Murray did offer a general statement about her views on applications submitted in town.
“We’ve entrusted residents to those boards,” she said. “I trust they will make the right decision and I trust the residents when they go to those meetings to make themselves heard.”
Democrats running this year share a similar platform – underrepresentation of political diversity on the governing body – which they feel has become a detriment to the township.
Maguire, a 47-year-old small business owner, was added to the ballot after she said she received 153 write-ins from residents. It is her first run at elected office.
“When you hold up a mirror, the committee is not really reflective of what our township looks like,” Maguire said, alluding to the all-Republican governing body.
One of Maguire’s primary goals, in an effort for transparency, would be to create a “community coalition,” where leaders of advocacy groups from different sections of Middletown can meet regularly to discuss different issues affecting different parts of town.
The idea stems from her other platform issue this election: overdevelopment.
Maguire pointed to the Village 35 application and the impact it would have on surrounding residents. She believes the process has become overwhelming for many.
“No one is negating an individual’s right to develop property if they own it,” Maguire said. “I think the concern is the pace at which it happens and residents feel the developer’s wants are being more elevated than their needs.”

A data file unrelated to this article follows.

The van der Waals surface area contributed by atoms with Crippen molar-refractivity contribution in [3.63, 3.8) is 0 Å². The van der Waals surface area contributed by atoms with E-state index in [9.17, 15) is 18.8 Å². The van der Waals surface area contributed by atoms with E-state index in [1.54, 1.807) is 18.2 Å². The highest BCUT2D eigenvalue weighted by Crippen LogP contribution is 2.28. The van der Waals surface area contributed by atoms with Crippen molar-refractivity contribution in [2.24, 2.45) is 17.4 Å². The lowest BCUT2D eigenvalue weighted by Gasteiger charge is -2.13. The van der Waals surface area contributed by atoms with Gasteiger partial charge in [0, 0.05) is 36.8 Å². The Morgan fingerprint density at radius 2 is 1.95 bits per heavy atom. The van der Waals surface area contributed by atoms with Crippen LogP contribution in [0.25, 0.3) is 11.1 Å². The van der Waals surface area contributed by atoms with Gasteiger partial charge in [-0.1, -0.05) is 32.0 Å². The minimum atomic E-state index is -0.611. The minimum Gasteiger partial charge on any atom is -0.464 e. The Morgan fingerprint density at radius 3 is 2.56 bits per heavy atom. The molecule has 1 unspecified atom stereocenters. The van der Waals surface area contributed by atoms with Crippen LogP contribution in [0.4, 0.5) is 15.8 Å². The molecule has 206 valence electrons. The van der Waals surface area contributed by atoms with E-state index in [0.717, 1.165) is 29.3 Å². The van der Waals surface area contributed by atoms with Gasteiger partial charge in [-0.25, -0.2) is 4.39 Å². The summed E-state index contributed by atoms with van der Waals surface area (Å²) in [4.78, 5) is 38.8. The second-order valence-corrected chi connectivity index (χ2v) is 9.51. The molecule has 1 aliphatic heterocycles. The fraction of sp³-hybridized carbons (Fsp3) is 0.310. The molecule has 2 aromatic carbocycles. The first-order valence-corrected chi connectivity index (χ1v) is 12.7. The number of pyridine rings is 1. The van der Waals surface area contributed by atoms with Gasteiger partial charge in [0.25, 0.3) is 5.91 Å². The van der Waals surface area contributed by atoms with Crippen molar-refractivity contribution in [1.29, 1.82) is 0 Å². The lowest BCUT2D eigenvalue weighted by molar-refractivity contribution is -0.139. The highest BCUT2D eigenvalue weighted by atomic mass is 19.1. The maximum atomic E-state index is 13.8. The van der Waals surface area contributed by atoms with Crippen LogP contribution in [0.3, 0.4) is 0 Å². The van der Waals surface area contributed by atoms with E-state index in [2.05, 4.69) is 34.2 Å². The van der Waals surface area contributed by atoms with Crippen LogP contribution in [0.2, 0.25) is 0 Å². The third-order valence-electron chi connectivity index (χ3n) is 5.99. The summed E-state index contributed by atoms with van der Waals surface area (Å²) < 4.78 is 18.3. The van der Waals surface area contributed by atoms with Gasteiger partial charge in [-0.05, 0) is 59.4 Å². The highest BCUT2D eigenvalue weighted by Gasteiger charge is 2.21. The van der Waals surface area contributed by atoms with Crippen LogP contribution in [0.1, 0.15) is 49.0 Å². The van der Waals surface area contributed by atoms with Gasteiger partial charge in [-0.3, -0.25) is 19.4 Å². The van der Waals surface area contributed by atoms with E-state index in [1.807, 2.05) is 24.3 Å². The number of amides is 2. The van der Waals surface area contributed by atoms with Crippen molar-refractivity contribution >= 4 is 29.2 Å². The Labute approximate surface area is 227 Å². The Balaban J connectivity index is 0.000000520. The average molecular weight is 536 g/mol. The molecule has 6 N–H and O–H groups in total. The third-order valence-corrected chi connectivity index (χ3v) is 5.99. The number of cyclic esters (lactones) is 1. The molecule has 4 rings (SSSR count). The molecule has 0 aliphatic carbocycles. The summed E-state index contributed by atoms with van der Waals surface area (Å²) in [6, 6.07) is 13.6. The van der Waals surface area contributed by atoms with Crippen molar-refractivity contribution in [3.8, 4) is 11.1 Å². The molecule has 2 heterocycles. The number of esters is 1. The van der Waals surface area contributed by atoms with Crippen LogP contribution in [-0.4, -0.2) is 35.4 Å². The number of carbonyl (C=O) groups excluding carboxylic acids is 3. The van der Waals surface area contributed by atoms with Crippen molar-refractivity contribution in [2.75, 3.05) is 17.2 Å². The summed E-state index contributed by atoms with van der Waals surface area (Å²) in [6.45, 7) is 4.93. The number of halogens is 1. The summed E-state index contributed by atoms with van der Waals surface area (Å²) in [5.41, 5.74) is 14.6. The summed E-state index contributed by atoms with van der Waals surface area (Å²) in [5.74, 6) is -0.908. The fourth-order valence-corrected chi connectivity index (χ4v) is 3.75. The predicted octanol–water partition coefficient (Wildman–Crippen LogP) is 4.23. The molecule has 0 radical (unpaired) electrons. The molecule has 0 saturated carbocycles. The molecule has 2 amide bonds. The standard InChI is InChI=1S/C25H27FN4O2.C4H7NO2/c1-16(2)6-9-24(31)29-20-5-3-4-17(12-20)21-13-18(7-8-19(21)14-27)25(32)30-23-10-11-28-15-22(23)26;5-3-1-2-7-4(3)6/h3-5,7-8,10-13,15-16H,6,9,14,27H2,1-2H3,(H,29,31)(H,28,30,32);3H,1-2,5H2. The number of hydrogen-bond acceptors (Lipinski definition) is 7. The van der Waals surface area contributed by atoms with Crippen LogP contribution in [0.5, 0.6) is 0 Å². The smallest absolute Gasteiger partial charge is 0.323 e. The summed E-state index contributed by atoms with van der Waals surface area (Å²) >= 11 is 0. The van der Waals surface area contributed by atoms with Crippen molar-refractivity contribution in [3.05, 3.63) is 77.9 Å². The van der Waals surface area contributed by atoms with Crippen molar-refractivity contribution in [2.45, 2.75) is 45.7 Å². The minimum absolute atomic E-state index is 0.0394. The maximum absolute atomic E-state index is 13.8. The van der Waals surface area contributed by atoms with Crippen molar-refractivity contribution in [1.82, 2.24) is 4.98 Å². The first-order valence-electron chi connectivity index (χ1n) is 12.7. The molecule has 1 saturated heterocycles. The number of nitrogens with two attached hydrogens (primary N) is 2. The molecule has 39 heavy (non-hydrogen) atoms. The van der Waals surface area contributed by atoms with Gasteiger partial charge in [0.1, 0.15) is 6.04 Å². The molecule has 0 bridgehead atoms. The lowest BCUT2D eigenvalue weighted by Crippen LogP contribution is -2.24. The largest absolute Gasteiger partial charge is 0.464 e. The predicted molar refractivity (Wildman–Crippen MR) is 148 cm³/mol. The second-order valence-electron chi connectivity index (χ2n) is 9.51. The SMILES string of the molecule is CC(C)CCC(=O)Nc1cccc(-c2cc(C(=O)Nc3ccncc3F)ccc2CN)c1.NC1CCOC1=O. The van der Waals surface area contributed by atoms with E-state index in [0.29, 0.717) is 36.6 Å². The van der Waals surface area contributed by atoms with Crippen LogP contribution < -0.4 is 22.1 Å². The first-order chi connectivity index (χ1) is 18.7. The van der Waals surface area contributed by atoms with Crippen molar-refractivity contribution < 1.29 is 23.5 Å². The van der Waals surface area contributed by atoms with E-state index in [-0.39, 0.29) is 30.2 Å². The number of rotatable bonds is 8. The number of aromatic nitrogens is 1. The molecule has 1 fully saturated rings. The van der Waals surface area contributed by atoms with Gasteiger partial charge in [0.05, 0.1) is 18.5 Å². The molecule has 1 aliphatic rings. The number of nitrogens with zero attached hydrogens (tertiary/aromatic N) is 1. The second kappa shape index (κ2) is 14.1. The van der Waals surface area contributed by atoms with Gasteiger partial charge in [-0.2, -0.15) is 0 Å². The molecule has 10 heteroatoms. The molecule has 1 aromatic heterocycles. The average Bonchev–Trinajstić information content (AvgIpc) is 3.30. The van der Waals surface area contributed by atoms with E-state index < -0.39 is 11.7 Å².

The other Democrat running this election season is also focusing on giving residents more of a say in what goes on in town. Hutton, 47, is retired and owns Love and Laughter Productions, a film and broadcasting company. For 26 years, he worked for Middletown as a senior traffic maintenance worker.
As a township employee, Hutton said he was in the Bayshore in the wake of Super Storm Sandy, helping repair traffic signals and street signs. That experience has motivated him to look for more funding for homeowners in the Bayshore section of town, so they don’t think about leaving.
Still vacant and forlorn properties from the 2012 storm affect everyone, said Hutton. “(Residents) all say they’re from different sections, but if the tax revenue brings more people into the Bayshore, that will bring those home values up.”
Regarding Village 35, Hutton said he is “not against any development.” Like his Democrat counterpart, he just wants “responsible development. More input form the community, have their voices heard, and find a response,” he said.
Both Hutton and Maguire were critical of the MCRP, doubting its need in a time of renewable energy, and worried about the effect it would have on Middletown residents.
Maguire described herself as a “Rager,” a term given to members of the group Residents Against Giant Electric (RAGE) who are fighting the proposal. When asked about the project, Hutton said, “I would say, ‘No. Hell no.’ ”
This article was first published in the Oct. 12-19, 2017 print edition of The Two River Times.